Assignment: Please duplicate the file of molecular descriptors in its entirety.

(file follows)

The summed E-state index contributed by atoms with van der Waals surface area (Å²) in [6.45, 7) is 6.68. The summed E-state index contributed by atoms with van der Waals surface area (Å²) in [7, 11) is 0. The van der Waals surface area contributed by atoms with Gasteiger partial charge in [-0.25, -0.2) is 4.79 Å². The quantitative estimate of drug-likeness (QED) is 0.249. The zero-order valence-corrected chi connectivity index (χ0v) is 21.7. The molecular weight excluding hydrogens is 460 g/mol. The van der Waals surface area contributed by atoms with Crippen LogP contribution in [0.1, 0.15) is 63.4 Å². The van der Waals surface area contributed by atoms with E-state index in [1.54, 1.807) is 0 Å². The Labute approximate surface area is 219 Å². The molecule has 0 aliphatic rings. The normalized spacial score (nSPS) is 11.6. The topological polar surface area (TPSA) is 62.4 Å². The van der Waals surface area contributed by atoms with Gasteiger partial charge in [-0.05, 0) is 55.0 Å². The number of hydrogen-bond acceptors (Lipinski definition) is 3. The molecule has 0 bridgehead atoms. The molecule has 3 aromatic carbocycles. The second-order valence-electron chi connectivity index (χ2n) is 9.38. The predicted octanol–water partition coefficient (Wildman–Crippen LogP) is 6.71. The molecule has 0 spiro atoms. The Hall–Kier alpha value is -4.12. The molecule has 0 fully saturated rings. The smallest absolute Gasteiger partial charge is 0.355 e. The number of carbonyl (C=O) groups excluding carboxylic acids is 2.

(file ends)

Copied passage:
The summed E-state index contributed by atoms with van der Waals surface area (Å²) in [6.45, 7) is 6.68. The summed E-state index contributed by atoms with van der Waals surface area (Å²) in [7, 11) is 0. The van der Waals surface area contributed by atoms with Gasteiger partial charge in [-0.25, -0.2) is 4.79 Å². The quantitative estimate of drug-likeness (QED) is 0.249. The zero-order valence-corrected chi connectivity index (χ0v) is 21.7. The molecular weight excluding hydrogens is 460 g/mol. The van der Waals surface area contributed by atoms with Crippen LogP contribution in [0.1, 0.15) is 63.4 Å². The van der Waals surface area contributed by atoms with E-state index in [1.54, 1.807) is 0 Å². The Labute approximate surface area is 219 Å². The molecule has 0 aliphatic rings. The normalized spacial score (nSPS) is 11.6. The topological polar surface area (TPSA) is 62.4 Å². The van der Waals surface area contributed by atoms with Gasteiger partial charge in [-0.05, 0) is 55.0 Å². The number of hydrogen-bond acceptors (Lipinski definition) is 3. The molecule has 0 bridgehead atoms. The molecule has 3 aromatic carbocycles. The second-order valence-electron chi connectivity index (χ2n) is 9.38. The predicted octanol–water partition coefficient (Wildman–Crippen LogP) is 6.71. The molecule has 0 spiro atoms. The Hall–Kier alpha value is -4.12. The molecule has 0 fully saturated rings. The smallest absolute Gasteiger partial charge is 0.355 e. The number of carbonyl (C=O) groups excluding carboxylic acids is 2.